It is now about two months since several journals
occupied, and nven excited themselves, with the ar
rival st New York of sane Russian sflssrs. Of
these officers, itome belonged to the naval service,
and some to the army of the Ozar. Tne visit at the
former at first fouad a pretext in the nceesstty of
su perin tending the const rue ion of two steam frigates
which are in progress of completion in the decks
of the East river, for the service of tha Russian gov
ernment. Hut this superintendence did not evident
If necessitate either the presence of so great a num
ber of persons, (seveu or sight, if we are rightly in
formed,) and more especially that of a general of
brigade and stall officers.
Some correspondents, who pride themselves upon
exactitude in penetration- but who have the fault of
pluming the ttselves always on and of only occasion
ally giving proof of the possession of these quali
ties?were struck at the time with the strangeness of
this fact. They suspee'ed some mvstery with
out divining It; and, seeking the explanation with
the (mall means which tEey are In the hatft
of employing in similar circumstances, they stop A
short, proud of their suto?s at the first solution that
was given of It One fine morning the astonished
public learned that tne Caar ef all the Russia* had
opened in the United States a general ofltoe ofapliat
ment The newly lauded offioers had been cfltged,
neither more nor less, with the mlwion ot raising in
this free country a number of regiments to sustain
the cause of tyranny. At this revelation the credu
lous opened wide tbeir eyes: sensible peopled shrug
ged their shoulders; then silence enveloped the im
probability, as it shrouds all things which cannot
stand the test of discussion. ?,
How Is it possible, in fact, to discuss this idea, verg
ing on extravagance, which represents the autocrat
of sixty millions of men, of whom he oan dispose at
bis will, as coming here to pick up a few dsobtful
soldiers at a distance of two thousand leagues from
bis empire, sod afterwards to transport them there,
at sn immense expense and through a thousand diffi
culties ana dungeis.
These romancists, he wever, passed nearer the troth
than they themselves suspected. If, instead of halt
ing at the surface of the secret or which they p *
f essed the thread they had penetrated to the bottom
of it, they would have perhaps arrived at the discove
ry which now transpires, namely, that an enlistment,
not of soldiers, but of sailors, is now carried on in
New York and some other ports of the Union, and
that the Russian agents are silently but actively eecn
pyiug themselves, not* with the formation of regi
ments, but with the arming of corsairs!
The assertion may seem a little bold ; it is, at all
events, less strange than that to which we previously
alluded. But we have reason to believe it weu
founded.
Matters have been conducted up to the present mo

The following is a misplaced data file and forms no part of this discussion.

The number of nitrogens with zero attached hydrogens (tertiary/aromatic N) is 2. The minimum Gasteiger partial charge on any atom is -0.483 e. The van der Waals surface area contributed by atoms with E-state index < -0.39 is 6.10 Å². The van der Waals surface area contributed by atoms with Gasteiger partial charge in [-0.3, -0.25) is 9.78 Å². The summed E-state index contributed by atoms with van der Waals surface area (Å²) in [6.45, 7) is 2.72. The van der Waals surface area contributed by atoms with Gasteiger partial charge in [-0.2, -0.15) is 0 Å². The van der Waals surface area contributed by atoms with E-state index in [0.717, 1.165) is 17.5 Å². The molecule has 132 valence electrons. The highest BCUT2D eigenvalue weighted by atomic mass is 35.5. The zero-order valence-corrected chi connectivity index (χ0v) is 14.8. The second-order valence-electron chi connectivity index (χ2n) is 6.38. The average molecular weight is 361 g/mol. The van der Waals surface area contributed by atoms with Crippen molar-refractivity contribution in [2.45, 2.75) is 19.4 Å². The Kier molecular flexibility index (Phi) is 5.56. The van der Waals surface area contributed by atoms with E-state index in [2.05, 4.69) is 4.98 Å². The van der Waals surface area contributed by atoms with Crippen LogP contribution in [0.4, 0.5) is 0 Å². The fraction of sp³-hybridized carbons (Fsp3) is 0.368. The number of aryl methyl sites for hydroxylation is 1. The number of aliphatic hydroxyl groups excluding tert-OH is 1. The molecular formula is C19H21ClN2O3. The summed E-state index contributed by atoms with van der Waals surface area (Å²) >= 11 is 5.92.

ment with a discietion which smacks ef European
diplomacy, and to which the open conspiracies which
we witness from time to time have net accustomed
us. But the peril is for that very reason only greater
and more real.
A small number of sgents, selected with extreme
skill and care, were first enrolled , and then launched
amongst the crowds of maritime adventurers and
otbeis, who bave swarmed for some years pastes the
soil of the Ameritan Union. Thr ugh their medlnn
ast-urance bus tieen obtained of tne manner in which
(the contingency arising) categorical propositions
will be entertained by certain individuals to under
take a cruise against English aud French ships. Ne
gotiations more or less explicit, acoordicg tt the
character of the parties, have oeen already opened,
li-fs bave been drawn out, and the cadrt of equip
ment almost decided upon ; even the ships have oeen
indicated that will be best adapted to the pnrpoae.
In fac*., matters are lu such a state of forwardness,
that at the report of the lint cannon fired in tha
Black Sea, all that remains to be done Is to fill let
ters of marque In order to ltunch Into the AtlanMg
a flotilla of American corsairs, carrying the Russian
flag at their mast head.
On tbe put of Russia the expedient is as ingeni
ous as It ha* been prudently conducted. Without a
n arlte worthy of that name, without a seaport from
whence she can disquiet the csmmeroe of ner mari
time enemies, she has at once comprehended tha
immense inferiority in which she is u aced by bar
position. She has also comprehended that it would
be useless to seek in Europe what she wants at home.
In default, even, of the principles of international
law, which are happily still remt-mbirod.the fear of
Englwd and France would h*ve deterred every
secondary Power to lend any point of its coasts to
tne armament of Muscovite corsairs. Of all nations
the United States alone offered a resource, of which
the Czar is eudeavorlng to profit with an mfu loess
that justifies tbe enlogv freyucatly passed upon his
perspicacity and profound knowledge of foreign
countries.
It may seem strange at first sight that the man ia